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Oct
23
awarded  Guru
Oct
23
awarded  Mortarboard
Oct
23
awarded  Good Answer
Oct
22
awarded  Nice Answer
Oct
22
answered Is using bcrypt on existing SHA1 hashes good enough when switching password implementation?
Aug
14
comment Hashing Algorithms Costs vs Sleep
Your first point is incorrect, if the hash algorithm is slow, this will thwart offline brute-force attacks. The slowness has to come from the necessary cpu time and not from a sleep() that can be circumvented though. That's why one should use a slow hash algorithm with a cost factor.
Aug
14
answered Hashing Algorithms Costs vs Sleep
Jul
25
awarded  Constituent
Jul
24
awarded  Caucus
Jun
9
answered How secure is it to keep the salt with the password hash?
May
22
comment Please help verify my understanding of Domain Validation (DV) SSL Certificate
@Pacerier - The prices vary very much and are dependend of your country. I can only speak for switzerland, there you can buy a domain validated certificate for about 50$ per year, and you get an ev certificate for 300-1200$ per year.
May
11
awarded  Nice Answer
May
11
comment Store password using sha1
@LoganWayne - I assume that your question targets the password_hash() function. Yes you can either use no parameters, or a cost factor alone, it is not a good idea to pass a salt though, because the function already generates a safe one. Added an example in the answer.
May
11
revised Store password using sha1
Added an example with cost factor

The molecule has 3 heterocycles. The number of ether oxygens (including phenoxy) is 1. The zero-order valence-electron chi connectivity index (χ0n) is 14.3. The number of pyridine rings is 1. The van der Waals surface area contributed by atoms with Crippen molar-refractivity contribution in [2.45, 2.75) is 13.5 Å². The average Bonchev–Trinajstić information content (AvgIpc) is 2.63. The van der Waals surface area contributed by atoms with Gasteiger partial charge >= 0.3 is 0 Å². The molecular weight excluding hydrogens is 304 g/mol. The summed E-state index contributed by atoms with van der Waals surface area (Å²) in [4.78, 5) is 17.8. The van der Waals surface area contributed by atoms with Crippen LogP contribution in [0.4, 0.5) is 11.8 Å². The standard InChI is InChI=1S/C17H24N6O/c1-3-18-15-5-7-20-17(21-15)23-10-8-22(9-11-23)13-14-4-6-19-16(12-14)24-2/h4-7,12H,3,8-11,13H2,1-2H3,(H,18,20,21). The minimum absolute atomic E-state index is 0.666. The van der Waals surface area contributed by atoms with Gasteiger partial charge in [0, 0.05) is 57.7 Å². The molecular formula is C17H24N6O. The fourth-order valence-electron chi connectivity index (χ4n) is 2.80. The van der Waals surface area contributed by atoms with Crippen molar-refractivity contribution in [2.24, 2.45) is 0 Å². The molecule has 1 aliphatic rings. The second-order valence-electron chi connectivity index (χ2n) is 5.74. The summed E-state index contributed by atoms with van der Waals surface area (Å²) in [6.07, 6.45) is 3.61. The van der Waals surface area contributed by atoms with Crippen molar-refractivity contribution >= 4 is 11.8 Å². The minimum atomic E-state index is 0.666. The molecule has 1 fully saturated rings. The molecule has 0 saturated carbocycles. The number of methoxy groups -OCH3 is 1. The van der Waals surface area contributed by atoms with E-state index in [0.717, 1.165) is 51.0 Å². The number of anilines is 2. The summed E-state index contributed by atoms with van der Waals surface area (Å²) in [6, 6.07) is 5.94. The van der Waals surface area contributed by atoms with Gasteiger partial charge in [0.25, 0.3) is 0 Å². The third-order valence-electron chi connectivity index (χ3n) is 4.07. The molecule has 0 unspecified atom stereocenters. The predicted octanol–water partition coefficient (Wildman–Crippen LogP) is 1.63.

May
11
comment Store password using sha1
@LoganWayne - Yes that is what i would recommend, it is implemented in fast native code in PHP 5.5 and later, but there also exists a compatibility pack for earlier versions.
May
11
comment Store password using sha1
@LoganWayne - I would suggest to use the password_hash() function instead, it generates a BCrypt hash which is difficult to use on GPUs. And btw. it is also much easier, it takes care of generating a safe salt and is future proof.
May
11
revised Store password using sha1
added 1 character in body
May
11
answered Store password using sha1
Apr
27
comment Should password reset tokens be hashed when stored in a database?
@IanWarburton - I do not have a facebook account, so i cannot verify how they solved the password reset function.
Apr
27
comment Should password reset tokens be hashed when stored in a database?
@IanWarburton - A six digit number has not nearly enough entropy to be used as a token, so it is not safe to store its hash in the database. A salt won't help neither, because the salt is known and a million possibilities can be brute-forced in a fraction of a second. If you take the code as a password, you would have to use a slow salted key-derivation function at least.